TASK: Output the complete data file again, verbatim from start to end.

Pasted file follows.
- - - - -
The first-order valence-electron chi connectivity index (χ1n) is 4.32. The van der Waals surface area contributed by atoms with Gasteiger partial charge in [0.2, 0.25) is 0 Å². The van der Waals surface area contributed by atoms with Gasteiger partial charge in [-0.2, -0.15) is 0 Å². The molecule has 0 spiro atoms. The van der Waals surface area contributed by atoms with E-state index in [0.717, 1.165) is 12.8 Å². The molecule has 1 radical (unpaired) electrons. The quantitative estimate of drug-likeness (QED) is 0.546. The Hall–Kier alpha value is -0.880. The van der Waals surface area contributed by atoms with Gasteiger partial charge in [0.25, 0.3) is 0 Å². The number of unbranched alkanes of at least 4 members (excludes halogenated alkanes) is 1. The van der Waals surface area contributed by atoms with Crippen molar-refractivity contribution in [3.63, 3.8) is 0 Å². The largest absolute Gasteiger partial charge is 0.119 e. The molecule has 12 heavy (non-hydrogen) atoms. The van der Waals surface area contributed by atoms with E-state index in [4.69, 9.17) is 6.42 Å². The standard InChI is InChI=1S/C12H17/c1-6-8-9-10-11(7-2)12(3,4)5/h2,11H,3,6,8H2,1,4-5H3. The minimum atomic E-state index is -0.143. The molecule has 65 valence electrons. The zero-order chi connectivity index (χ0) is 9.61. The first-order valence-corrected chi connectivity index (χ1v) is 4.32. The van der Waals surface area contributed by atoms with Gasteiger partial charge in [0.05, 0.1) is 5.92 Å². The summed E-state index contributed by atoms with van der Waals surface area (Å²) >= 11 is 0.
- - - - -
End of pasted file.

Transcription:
The first-order valence-electron chi connectivity index (χ1n) is 4.32. The van der Waals surface area contributed by atoms with Gasteiger partial charge in [0.2, 0.25) is 0 Å². The van der Waals surface area contributed by atoms with Gasteiger partial charge in [-0.2, -0.15) is 0 Å². The molecule has 0 spiro atoms. The van der Waals surface area contributed by atoms with E-state index in [0.717, 1.165) is 12.8 Å². The molecule has 1 radical (unpaired) electrons. The quantitative estimate of drug-likeness (QED) is 0.546. The Hall–Kier alpha value is -0.880. The van der Waals surface area contributed by atoms with Gasteiger partial charge in [0.25, 0.3) is 0 Å². The number of unbranched alkanes of at least 4 members (excludes halogenated alkanes) is 1. The van der Waals surface area contributed by atoms with Crippen molar-refractivity contribution in [3.63, 3.8) is 0 Å². The largest absolute Gasteiger partial charge is 0.119 e. The molecule has 12 heavy (non-hydrogen) atoms. The van der Waals surface area contributed by atoms with E-state index in [4.69, 9.17) is 6.42 Å². The standard InChI is InChI=1S/C12H17/c1-6-8-9-10-11(7-2)12(3,4)5/h2,11H,3,6,8H2,1,4-5H3. The minimum atomic E-state index is -0.143. The molecule has 65 valence electrons. The zero-order chi connectivity index (χ0) is 9.61. The first-order valence-corrected chi connectivity index (χ1v) is 4.32. The van der Waals surface area contributed by atoms with Gasteiger partial charge in [0.05, 0.1) is 5.92 Å². The summed E-state index contributed by atoms with van der Waals surface area (Å²) >= 11 is 0.